Book Review: The Man Who Made Vermeers by Jonathan Lopez

The Man Who Made Vermeers tells the story of Han van Meegeren, the Dutch master forger. Author Jonathan Lopez tells the true story of van Meegeren’s career–a story that was suppressed and ignored for decades.

The van Meegeren legend stated that he turned to forgery because of disappointing feedback from art critics on his original work and that he then subsequently fooled the Nazis by selling one of his fake Vermeers to Hermann Goering. Both of these aspects of the legend caused van Meegeren to be cheered in post-WWII Holland, but especially the latter, for obvious reasons. However, the truth is much more sordid. Lopez reveals that van Meegeren was, in fact, a collaborationist, and his legend was a story concocted by both himself and the man who exposed him.

This book is a must-read for anyone with a fascination for art history. In addition to his crimes of being a Nazi sympathizer and master forger, van Meegeren attempted to rewrite history by inventing an entirely new period of work for Vermeer. With extensive endnotes and a select bibliography, it is evident that the author did his homework. Don’t let that put you off though! This book is anything but dry.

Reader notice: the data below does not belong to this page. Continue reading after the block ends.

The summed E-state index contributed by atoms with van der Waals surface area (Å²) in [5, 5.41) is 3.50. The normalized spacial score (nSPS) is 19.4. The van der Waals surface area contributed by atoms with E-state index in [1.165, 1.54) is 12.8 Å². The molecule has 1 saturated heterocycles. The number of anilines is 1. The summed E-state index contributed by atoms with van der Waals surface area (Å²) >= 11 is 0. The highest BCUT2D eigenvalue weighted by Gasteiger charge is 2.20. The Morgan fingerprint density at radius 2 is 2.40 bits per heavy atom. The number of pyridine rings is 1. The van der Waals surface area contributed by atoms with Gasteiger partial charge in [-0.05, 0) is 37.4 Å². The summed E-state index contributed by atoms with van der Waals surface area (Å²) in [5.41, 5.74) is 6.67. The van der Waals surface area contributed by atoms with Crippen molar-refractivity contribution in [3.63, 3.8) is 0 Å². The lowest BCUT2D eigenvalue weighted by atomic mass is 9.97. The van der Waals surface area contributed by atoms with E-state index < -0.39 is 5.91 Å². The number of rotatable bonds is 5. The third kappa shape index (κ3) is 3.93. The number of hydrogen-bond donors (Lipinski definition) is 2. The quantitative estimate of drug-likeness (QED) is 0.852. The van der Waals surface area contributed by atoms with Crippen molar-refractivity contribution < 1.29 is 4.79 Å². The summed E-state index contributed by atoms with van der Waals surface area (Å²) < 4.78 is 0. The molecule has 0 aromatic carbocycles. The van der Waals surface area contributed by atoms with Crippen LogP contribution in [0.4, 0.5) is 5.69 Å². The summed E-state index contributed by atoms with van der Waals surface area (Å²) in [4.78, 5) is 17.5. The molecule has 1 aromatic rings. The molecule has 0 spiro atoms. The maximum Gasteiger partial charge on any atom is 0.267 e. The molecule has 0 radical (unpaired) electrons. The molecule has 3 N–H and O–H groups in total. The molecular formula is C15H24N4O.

One Response to Book Review: The Man Who Made Vermeers by Jonathan Lopez

  1. eceldridge says:

    I’ve heard of van Meegeren before, and I have to say that his is an interesting story. I’ll keep this book in mind when I’m done with student teaching; there’s so much reading that I’d love to do.

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